By Thomas J. Ryan

Boosted by shelf-space gains in existing and new retailers as well as strong acceptance of newer products, Hydro Flask’s sales vaulted again in the first quarter ended May 31, prompting its parent, Helen of Troy, to lift the company’s outlook for the year.

On a conference call with analysts, Helen of Troy’s CEO Julien Mininberg said Hydro Flask delivered “another outstanding quarter.”

He added, “The brand’s strong equity and popularity continued to grow with outdoor enthusiasts and retailers alike. They continue to expand its number one market share position and reinforce its role as a key contributor to category growth for high performance insulated hydration vessels.”

Hydro Flask also made “terrific strides” with retailers and consumers on the East Coast of the U.S., with broader placement on the shelf and expanded selections particularly seen in the Northeast. Mininberg added, “We are seeing strong point of sale results and inventory replenishment orders in line with accelerating sell-through for those customers where we have the visibility.”

In the bottle category, the introduction of a new spring collection of bold colors across the hydration, coffee, beer, and food lines is resonating well with consumers.

Beyond bottles, Hydro Flask introduced two new high-performance hydration packs aimed at mountain bikers and hikers. The first is a 14-liter downshift hydration pack offering a lower center of gravity and increased stability. The second is a 16-liter women’s hydration pack featuring back panel shoulder straps and hip belt to fit more comfortably on a woman’s body. The backpacks provide more than four hours of hands-free cold hydration.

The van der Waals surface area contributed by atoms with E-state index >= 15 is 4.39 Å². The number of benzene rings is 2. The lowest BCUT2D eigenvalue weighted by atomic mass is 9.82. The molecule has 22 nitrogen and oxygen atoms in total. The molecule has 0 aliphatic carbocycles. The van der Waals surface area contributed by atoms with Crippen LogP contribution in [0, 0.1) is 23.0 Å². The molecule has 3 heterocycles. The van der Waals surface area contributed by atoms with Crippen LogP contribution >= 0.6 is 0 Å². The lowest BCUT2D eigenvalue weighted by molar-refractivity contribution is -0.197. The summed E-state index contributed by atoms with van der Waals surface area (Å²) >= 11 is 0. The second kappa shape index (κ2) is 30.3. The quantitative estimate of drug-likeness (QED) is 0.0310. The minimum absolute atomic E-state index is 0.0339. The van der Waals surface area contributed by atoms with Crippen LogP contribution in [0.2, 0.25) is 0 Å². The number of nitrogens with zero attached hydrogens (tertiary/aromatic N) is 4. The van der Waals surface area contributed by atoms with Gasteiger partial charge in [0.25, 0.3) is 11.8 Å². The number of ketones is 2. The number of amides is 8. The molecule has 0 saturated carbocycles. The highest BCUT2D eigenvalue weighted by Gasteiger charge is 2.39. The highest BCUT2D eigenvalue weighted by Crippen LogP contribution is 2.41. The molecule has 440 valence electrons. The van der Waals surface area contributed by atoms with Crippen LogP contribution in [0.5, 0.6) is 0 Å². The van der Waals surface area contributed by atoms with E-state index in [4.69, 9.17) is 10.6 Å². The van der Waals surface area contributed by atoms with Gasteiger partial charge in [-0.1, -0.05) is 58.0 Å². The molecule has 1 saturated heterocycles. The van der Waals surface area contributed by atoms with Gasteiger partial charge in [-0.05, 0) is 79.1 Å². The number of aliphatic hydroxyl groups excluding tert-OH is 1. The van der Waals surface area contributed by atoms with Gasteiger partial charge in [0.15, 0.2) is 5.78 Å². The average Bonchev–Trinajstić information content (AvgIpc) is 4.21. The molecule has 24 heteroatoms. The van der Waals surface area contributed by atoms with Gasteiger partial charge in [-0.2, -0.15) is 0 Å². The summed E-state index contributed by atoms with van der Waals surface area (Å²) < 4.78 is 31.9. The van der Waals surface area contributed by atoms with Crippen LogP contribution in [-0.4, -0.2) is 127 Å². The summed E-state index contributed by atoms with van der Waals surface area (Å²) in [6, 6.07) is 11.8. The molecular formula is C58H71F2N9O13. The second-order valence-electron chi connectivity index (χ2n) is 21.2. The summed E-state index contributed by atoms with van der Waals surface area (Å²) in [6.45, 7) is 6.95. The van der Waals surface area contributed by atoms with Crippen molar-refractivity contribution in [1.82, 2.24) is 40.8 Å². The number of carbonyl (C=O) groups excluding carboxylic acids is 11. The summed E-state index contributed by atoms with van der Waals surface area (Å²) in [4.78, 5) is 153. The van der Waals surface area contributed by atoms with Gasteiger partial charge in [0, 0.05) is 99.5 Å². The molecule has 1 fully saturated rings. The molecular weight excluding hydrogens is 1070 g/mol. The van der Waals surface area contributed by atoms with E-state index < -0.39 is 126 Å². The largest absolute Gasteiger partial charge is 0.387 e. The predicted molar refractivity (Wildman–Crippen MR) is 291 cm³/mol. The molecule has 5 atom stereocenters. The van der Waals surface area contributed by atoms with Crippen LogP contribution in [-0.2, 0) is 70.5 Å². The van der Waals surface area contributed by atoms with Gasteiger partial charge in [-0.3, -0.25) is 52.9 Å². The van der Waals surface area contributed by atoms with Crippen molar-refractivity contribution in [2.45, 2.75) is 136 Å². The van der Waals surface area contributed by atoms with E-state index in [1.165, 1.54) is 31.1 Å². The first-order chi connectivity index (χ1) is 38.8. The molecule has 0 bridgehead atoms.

Internationally, Hydro Flask continues to grow and is targeting key markets. Said Mininberg, “We believe Hydro Flask offers much more promise and can be a leading environmental and sustainability forward authentic global brand.”

Overall, sales in the Housewares segment jumped 23.6 percent in the quarter to $144.9 million, accelerating on the 19 percent gain in the year-ago first quarter.

OXO, Helen of Troy’s other housewares brand, also saw strong growth helped by strength in its food storage and kitchen organization categories and the overall trend toward de-cluttering and household organization.

Overall, the Housewares segment’s gains were driven by point-of-sale growth, incremental distribution with existing domestic brick & mortar customers, an increase in overall online sales and new product introductions. Those positives offset lower international sales and lower club channel sales for the OXO brand.

Operating margin in the Housewares’ segment was 21.5 percent compared to 18.9 percent. The 2.6 percentage point increase was primarily due to the margin impact of more favorable product and channel mix, operating leverage gained on higher sales and lower restructuring expense. These factors offset by higher advertising investment to support new product launches and expanded distribution, higher annual incentive and share-based compensation expense related to short- and long-term performance, and higher product development expense.

Housewares’ adjusted operating income climbed 35.3 percent to $34.4 million, or 23.7 percent of segment sales, compared to $25.4 million, or 21.7 percent of segment sales a year ago.

Overall, companywide revenue increased 6.1 percent to $376.3 million, topping Wall Street analyst’s consensus estimate of $352 million. Online channel growth catapulted 36 percent.

In the brand’s other segments, Health & Home sales decreased 5.2 percent to $154.9 million. The core business declined 4.0 percent due to unfavorable comparisons with the segment’s international expansion and the tail end of a strong cough, cold and flu season in the same period last year. Brands in the segment include Vicks, Braun, Honeywell, and Pur.